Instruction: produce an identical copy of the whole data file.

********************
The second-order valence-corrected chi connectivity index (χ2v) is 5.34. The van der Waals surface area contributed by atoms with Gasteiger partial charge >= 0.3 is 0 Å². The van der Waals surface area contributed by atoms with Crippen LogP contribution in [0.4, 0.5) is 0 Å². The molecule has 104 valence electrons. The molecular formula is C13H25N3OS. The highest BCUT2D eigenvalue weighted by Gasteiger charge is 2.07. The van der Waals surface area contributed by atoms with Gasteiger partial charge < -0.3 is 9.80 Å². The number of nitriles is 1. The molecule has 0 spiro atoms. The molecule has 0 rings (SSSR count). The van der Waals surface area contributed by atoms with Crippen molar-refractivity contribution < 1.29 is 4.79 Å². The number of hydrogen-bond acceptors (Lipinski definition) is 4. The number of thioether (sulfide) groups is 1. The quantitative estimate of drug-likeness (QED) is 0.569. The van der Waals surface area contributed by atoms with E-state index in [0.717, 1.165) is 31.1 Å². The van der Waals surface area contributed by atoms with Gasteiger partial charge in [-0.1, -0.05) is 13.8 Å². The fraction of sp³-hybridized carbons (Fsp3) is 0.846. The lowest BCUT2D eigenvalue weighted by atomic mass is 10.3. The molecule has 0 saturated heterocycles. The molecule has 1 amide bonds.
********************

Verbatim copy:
The second-order valence-corrected chi connectivity index (χ2v) is 5.34. The van der Waals surface area contributed by atoms with Gasteiger partial charge >= 0.3 is 0 Å². The van der Waals surface area contributed by atoms with Crippen LogP contribution in [0.4, 0.5) is 0 Å². The molecule has 104 valence electrons. The molecular formula is C13H25N3OS. The highest BCUT2D eigenvalue weighted by Gasteiger charge is 2.07. The van der Waals surface area contributed by atoms with Gasteiger partial charge < -0.3 is 9.80 Å². The number of nitriles is 1. The molecule has 0 spiro atoms. The molecule has 0 rings (SSSR count). The van der Waals surface area contributed by atoms with Crippen molar-refractivity contribution < 1.29 is 4.79 Å². The number of hydrogen-bond acceptors (Lipinski definition) is 4. The number of thioether (sulfide) groups is 1. The quantitative estimate of drug-likeness (QED) is 0.569. The van der Waals surface area contributed by atoms with E-state index in [0.717, 1.165) is 31.1 Å². The van der Waals surface area contributed by atoms with Gasteiger partial charge in [-0.1, -0.05) is 13.8 Å². The fraction of sp³-hybridized carbons (Fsp3) is 0.846. The lowest BCUT2D eigenvalue weighted by atomic mass is 10.3. The molecule has 0 saturated heterocycles. The molecule has 1 amide bonds.